The role and peformance of Ofsted - Education Committee Contents

1  Introduction

1.  With one in three people in England using the services which it inspects or regulates, Ofsted is a major entity in the English education and children's care systems today. As the state inspectorate in England for education, skills and children's services, its remit includes the scrutiny not just of schools, colleges and local authority children's services but also a wide range of other settings including children's homes, education on the secure estate, nurseries, adoption and fostering agencies, and adult learning establishments. By Ofsted's own reckoning, its work touches millions of people; indeed, it receives more than seven million hits to its website every month.[1]

2.  As a non-Ministerial Department, Ofsted has an Accounting Officer—Her Majesty's Chief Inspector of Education, Skills and Children's Services—who reports to Parliament on the organisation's work. Under the Chief Inspector, an executive board of seven directors is responsible for the day-to-day running of the organisation, as well as for the delivery and development of inspection across Ofsted's broad remit. The Chief Inspector also sits on Ofsted's non-executive board, chaired by Baroness Morgan of Huyton, which sets Ofsted's strategic direction, targets and objectives, and ensures the Chief Inspector's functions are performed "efficiently and effectively".[2] The role of the Board is discussed in Chapter 3 of this report, and a basic organisation chart for Ofsted can be seen at Annex 3. Ofsted's own workforce numbers around 1,500, including around 400 Her Majesty's Inspectors. Around 2,700 Additional Inspectors are employed by the three Regional Inspection Service Providers who undertake inspections on Ofsted's behalf.[3] Their roles are discussed more in Chapters 3 and 4. In 2009-10, Ofsted's estimated total public spending was over £201m.[4]

3.  Perhaps inevitably for an organisation with the scope to touch so many lives, Ofsted is a source of much controversy. Despite the Government's recent abolition of several high-profile agencies and arms-length bodies—including the Qualifications and Curriculum Development Agency (QCDA) and the British Educational Communications and Technology Agency (BECTA)—Ofsted has remained intact on the grounds that it is "performing a technical function which requires impartiality":[5] a sure sign of the Government's own regard for the role the inspectorate plays. Ofsted's own surveys emphasise how valued its work is by the public as well: the Chief Inspector told the Committee that "nine out of ten [responses] are very positive", based on the thousands submitted. Independent evaluations commissioned by Ofsted—for example by BMG Research—suggest similar figures.[6]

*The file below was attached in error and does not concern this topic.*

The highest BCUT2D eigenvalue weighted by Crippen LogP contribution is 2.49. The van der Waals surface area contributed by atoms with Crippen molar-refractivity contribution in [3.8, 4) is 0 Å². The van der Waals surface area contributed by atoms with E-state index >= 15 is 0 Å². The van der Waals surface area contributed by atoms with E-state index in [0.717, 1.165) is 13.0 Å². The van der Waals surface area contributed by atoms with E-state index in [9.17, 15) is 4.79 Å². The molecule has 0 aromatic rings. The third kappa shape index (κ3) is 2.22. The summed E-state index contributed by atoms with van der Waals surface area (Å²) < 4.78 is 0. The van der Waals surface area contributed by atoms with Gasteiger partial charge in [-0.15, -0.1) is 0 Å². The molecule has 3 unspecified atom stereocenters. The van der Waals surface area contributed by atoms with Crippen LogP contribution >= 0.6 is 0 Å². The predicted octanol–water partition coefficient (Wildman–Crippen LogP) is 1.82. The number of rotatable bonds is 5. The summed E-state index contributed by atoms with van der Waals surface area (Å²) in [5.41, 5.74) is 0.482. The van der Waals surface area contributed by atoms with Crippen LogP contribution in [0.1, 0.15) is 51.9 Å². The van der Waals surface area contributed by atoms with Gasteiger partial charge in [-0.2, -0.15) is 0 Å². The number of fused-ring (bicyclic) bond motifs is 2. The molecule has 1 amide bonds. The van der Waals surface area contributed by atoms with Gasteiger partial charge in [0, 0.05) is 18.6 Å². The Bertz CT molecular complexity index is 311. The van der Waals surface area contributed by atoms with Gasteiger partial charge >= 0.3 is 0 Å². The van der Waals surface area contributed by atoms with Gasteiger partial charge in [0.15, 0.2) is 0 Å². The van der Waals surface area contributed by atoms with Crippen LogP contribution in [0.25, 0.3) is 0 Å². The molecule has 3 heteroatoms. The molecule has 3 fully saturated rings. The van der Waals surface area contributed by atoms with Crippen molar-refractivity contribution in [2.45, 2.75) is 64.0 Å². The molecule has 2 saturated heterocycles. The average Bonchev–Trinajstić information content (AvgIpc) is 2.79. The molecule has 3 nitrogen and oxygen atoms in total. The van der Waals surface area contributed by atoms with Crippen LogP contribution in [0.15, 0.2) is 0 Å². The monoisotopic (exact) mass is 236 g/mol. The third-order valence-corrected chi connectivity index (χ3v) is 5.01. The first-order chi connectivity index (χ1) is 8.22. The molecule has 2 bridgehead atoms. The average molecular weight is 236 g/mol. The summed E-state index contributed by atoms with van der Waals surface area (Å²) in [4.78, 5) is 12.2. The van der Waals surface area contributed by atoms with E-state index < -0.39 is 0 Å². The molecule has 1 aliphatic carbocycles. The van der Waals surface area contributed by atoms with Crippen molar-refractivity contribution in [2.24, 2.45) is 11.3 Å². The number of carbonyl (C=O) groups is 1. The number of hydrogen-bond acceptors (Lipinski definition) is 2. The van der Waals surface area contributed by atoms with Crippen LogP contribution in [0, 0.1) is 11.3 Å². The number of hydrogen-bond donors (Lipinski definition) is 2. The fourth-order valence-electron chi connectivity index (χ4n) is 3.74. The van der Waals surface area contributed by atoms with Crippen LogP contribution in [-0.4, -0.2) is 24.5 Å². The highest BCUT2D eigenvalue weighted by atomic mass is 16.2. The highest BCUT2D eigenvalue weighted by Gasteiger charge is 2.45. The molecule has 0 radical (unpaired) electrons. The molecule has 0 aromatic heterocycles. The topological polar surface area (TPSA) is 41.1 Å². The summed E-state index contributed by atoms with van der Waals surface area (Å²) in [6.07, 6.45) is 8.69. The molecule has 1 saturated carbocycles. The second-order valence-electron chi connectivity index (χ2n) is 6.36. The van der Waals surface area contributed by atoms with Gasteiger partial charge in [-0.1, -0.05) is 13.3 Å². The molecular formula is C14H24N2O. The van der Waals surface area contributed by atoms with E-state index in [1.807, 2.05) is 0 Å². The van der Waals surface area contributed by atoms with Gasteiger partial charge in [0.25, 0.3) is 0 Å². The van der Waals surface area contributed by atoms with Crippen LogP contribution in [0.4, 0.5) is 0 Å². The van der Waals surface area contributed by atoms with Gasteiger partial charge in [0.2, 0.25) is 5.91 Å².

4.  By stark contrast, evidence from the teacher unions shows a very different picture regarding Ofsted's performance. For example, in a recent poll conducted by the National Association of Head Teachers (NAHT) of its members, almost a quarter of the 1,500 respondents described Ofsted's performance as inadequate; only three respondents called it "outstanding".[7] Similarly, Ofsted's children's care inspections have come in for considerable criticism, not least in the wake of the death of baby Peter Connelly.

5.  It is in the context of this enormous scope and influence that the Committee undertook its inquiry into the role and performance of Ofsted. Our terms of reference aimed to examine the very reasons for Ofsted's existence, its impact on improvement in the settings it scrutinises, the breadth of its remit, and its performance—at both strategic and operational levels. In light of the formation of the Coalition Government and its principles of professional and institutional autonomy, the terms of reference also called for evidence on Ofsted's role in inspecting a system with greater localised freedom, as well as on existing frameworks and inspection processes. Additionally, in Chapter 6, we consider key policies of the new Government relating to Ofsted, including its proposal for the new schools inspections framework.